Philadelphia Flyers vs. Pittsburgh Penguins: How They Win & How They Lose, 5 Things To Watch, THN Series Prediction and Playoff Depth Charts.
The last time the Penguins and Flyers met in the post-season six years ago, it was a wild affair with the two teams combining for 56 goals in six games. And if this season was any indication, we could be in for more of the same high-scoring fun in 2018. Circumstances on both teams have conspired to make this potentially a six- or seven-game series of pond hockey. The Penguins won all four games over the Flyers in the regular season, with two of those wins coming in overtime, and they scored five times in each game. On the other hand, the Penguins will never be confused with the 1995 New Jersey Devils when it comes to keeping the puck out of their own net, either.
How They Win: Stop us if you’ve heard this before, but Pittsburgh has two of the best centers on the planet in Sidney Crosby and Evgeni Malkin. The team plays very fast, leaving opponents in fits as the Pens lock them down at both ends of the ice. Phil Kessel is one of the top offensive threats in the game, and Pittsburgh has a devastating power play. What’s new? The Penguins kept their center depth at the top of the league by adding Derick Brassard before the trade deadline. So they basically have a second-liner as their third-liner, managing to upgrade from the very good Nick Bonino. More importantly, the team has a healthy Kris Letang once again. Don’t forget: Pittsburgh managed to win the Cup last year without its No. 1 defenseman for the entire playoff run. Coach Mike Sullivan clearly knows how to pull the right levers, and the Pens are practically old hands at this whole championship thing.
How They Lose: Despite Letang’s return to full strength, the Penguins have been weak defensively, ranking in the bottom third of the league in goals against. Some of that can be pinned on the disastrous Antti Niemi experiment, but also on the injuries sustained by starter Matt Murray – who has yet to play an NHL season that didn’t end up in a Cup win. Murray’s post-deadline concussion was the most ominous news for the team, as head injuries can be very tricky to come back from. Without Murray, the Pens relied on a battery of Tristan Jarry and Casey DeSmith. And while it’s fair to point out Pittsburgh won a Cup with a rookie goalie two years ago (Murray), catching lightning in a bottle twice would be miraculous.
How They Win: Dating back to his University of North Dakota days, coach Dave Hakstol has always gotten better results in the second half of the season. That partially explains how his Flyers went on a stunning run in February after slogging through a 10-game losing streak late in 2017. With everyone on the same page, the Flyers are a scary team, and center Sean Couturier has been a difference-maker this season. The former shutdown ace has become a two-way force, putting up career offensive numbers while maintaining his beefy possession stats. Toss in the usual excellence from captain Claude Giroux and playmaking winger Jakub Voracek and you’ve got the makings of a potent offense. Shayne Gostisbehere has shaken off his sophomore slump, giving the Flyers a mobile blueline to jump-start the rush. They’re also one of the best faceoff teams in the NHL, giving them an advantage on set plays.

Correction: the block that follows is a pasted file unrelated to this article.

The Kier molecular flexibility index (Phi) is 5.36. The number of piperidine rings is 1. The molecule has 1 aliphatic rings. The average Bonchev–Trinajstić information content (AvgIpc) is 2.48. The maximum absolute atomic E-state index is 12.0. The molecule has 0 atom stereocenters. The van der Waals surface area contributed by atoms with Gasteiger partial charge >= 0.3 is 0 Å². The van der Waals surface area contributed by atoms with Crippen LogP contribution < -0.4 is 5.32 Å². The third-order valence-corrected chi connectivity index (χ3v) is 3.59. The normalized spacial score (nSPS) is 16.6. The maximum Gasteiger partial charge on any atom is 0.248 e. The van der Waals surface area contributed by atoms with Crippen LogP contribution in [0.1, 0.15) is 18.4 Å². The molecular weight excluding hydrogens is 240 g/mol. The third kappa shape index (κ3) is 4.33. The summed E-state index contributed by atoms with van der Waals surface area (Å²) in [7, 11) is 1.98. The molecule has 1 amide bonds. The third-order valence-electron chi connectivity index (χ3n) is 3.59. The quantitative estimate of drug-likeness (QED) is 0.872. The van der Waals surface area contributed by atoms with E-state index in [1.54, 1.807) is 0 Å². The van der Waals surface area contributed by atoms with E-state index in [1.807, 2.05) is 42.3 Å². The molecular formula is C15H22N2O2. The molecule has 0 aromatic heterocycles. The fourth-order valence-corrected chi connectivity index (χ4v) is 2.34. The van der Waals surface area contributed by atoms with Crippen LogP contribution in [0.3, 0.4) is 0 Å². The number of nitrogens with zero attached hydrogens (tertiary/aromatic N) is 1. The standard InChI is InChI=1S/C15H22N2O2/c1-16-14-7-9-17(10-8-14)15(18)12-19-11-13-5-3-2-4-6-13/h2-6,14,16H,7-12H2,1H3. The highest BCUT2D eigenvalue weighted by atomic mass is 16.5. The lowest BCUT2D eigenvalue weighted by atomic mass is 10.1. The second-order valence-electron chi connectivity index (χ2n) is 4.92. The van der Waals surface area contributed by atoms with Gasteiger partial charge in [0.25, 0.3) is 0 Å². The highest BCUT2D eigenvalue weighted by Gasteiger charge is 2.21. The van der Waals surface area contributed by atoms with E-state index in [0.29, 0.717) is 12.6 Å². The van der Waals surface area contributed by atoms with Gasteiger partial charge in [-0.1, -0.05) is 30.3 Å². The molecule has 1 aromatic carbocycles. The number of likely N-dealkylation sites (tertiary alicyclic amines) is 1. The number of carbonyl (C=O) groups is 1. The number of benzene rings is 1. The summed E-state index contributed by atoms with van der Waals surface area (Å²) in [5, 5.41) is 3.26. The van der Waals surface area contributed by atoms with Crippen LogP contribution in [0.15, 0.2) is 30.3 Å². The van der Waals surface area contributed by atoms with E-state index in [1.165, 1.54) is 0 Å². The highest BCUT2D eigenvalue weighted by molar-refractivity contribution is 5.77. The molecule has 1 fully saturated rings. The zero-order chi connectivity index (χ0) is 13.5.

How They Lose: Philadelphia is very streaky. If the Flyers lose their mojo, their post-season could end quickly. Fans better hope they didn’t peak early when they took over first place in the Metro at the end of February. The Flyers are pretty middle-of-the-road in the big stats categories, though the power play hovered just outside the top 10. The penalty kill, on the other hand, is a glaring weakness, and that’s not a good sign once those post-season nail-biter games come around. Goal- tending was also a roller-coaster ride much of the season (surprise!). Former Red Wings stopper Petr Mrazek got off to a great start once he joined the squad prior to the trade deadline, but then he stumbled down the homestretch, surrendering at least three goals in each of his final seven starts. As a result, Brian Elliott will likely open the playoffs as the Flyers’ starter.
Five Things To Watch
1. Special teams on both sides of the ice. The Penguins finished the season with the league’s top power play at 26.2 percent while the Flyers finished with the third-worst penalty killing in the NHL. Not a good combination. In the four games between the two teams, the Penguins scored five power play goals on just 13 opportunities (38.5 percent). If the Flyers don’t stay out of the penalty box, they’re in trouble.
2. Even-strength play, too. If the Penguins have a big edge in special teams, the Flyers have the potential to dominate at 5-on-5. The Penguins allowed 176 goals in 5-on-5 play this season, which was fifth-worst in the NHL and the worst among any team in the playoffs.
3. Goaltending is a huge wild card. Murray has endured a difficult season both on and off the ice, but had a .923 save percentage in games against the Flyers. Elliott went 2-0-0 at the end of the season after returning from surgery, but lost both starts against the Penguins while recording just an .864 save percentage.
4. Expect Couturier to follow Crosby to the Penguins dressing room. Couturier has developed into one of the league’s best two-way forwards. But Crosby took him to school on a play late in the season and is a notorious Flyers killer, with nine points against Philadelphia this season.
5. Fine line between winning and losing. Two points in the standings was the difference in the Penguins having home-ice advantage and it could be the difference-maker in the series. Only the Winnipeg Jets earned more than the 62 points the Penguins had on home ice. However, Pittsburgh also had the worst road record (17-20-4) among playoff teams in the Eastern Conference.
THN Series Prediction: Penguins in 6.
LINE COMBOS, DEFENSE PAIRINGS & GOALIES